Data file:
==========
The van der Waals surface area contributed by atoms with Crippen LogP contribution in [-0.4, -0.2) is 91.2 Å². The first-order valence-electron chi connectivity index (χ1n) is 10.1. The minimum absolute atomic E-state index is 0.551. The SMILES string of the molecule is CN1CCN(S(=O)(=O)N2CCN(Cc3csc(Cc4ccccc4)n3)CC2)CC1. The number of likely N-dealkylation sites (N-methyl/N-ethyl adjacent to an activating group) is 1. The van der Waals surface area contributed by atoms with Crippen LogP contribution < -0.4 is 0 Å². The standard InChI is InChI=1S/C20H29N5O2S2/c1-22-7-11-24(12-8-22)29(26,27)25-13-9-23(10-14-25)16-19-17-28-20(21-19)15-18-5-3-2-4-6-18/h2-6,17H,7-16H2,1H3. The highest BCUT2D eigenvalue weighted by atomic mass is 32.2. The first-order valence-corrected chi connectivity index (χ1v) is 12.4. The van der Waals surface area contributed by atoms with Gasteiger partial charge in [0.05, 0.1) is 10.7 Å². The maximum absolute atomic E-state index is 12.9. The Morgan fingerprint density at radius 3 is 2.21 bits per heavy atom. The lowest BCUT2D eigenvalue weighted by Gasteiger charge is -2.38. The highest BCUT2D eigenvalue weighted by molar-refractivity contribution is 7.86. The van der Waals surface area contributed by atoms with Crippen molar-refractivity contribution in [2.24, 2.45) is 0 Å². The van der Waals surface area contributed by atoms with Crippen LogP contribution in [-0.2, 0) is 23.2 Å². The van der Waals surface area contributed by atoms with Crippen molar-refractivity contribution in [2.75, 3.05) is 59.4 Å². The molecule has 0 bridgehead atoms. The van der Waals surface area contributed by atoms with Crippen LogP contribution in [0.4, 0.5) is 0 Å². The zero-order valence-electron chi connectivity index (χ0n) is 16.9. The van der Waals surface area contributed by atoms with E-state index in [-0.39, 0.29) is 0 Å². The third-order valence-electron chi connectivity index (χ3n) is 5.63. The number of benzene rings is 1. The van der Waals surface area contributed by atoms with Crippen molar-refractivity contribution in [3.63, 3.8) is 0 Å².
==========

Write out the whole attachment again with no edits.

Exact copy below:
The van der Waals surface area contributed by atoms with Crippen LogP contribution in [-0.4, -0.2) is 91.2 Å². The first-order valence-electron chi connectivity index (χ1n) is 10.1. The minimum absolute atomic E-state index is 0.551. The SMILES string of the molecule is CN1CCN(S(=O)(=O)N2CCN(Cc3csc(Cc4ccccc4)n3)CC2)CC1. The number of likely N-dealkylation sites (N-methyl/N-ethyl adjacent to an activating group) is 1. The van der Waals surface area contributed by atoms with Crippen LogP contribution < -0.4 is 0 Å². The standard InChI is InChI=1S/C20H29N5O2S2/c1-22-7-11-24(12-8-22)29(26,27)25-13-9-23(10-14-25)16-19-17-28-20(21-19)15-18-5-3-2-4-6-18/h2-6,17H,7-16H2,1H3. The highest BCUT2D eigenvalue weighted by atomic mass is 32.2. The first-order valence-corrected chi connectivity index (χ1v) is 12.4. The van der Waals surface area contributed by atoms with Gasteiger partial charge in [0.05, 0.1) is 10.7 Å². The maximum absolute atomic E-state index is 12.9. The Morgan fingerprint density at radius 3 is 2.21 bits per heavy atom. The lowest BCUT2D eigenvalue weighted by Gasteiger charge is -2.38. The highest BCUT2D eigenvalue weighted by molar-refractivity contribution is 7.86. The van der Waals surface area contributed by atoms with Crippen molar-refractivity contribution in [2.24, 2.45) is 0 Å². The van der Waals surface area contributed by atoms with Crippen LogP contribution in [-0.2, 0) is 23.2 Å². The van der Waals surface area contributed by atoms with Crippen molar-refractivity contribution in [2.75, 3.05) is 59.4 Å². The molecule has 0 bridgehead atoms. The van der Waals surface area contributed by atoms with Crippen LogP contribution in [0.4, 0.5) is 0 Å². The zero-order valence-electron chi connectivity index (χ0n) is 16.9. The van der Waals surface area contributed by atoms with E-state index in [-0.39, 0.29) is 0 Å². The third-order valence-electron chi connectivity index (χ3n) is 5.63. The number of benzene rings is 1. The van der Waals surface area contributed by atoms with Crippen molar-refractivity contribution in [3.63, 3.8) is 0 Å².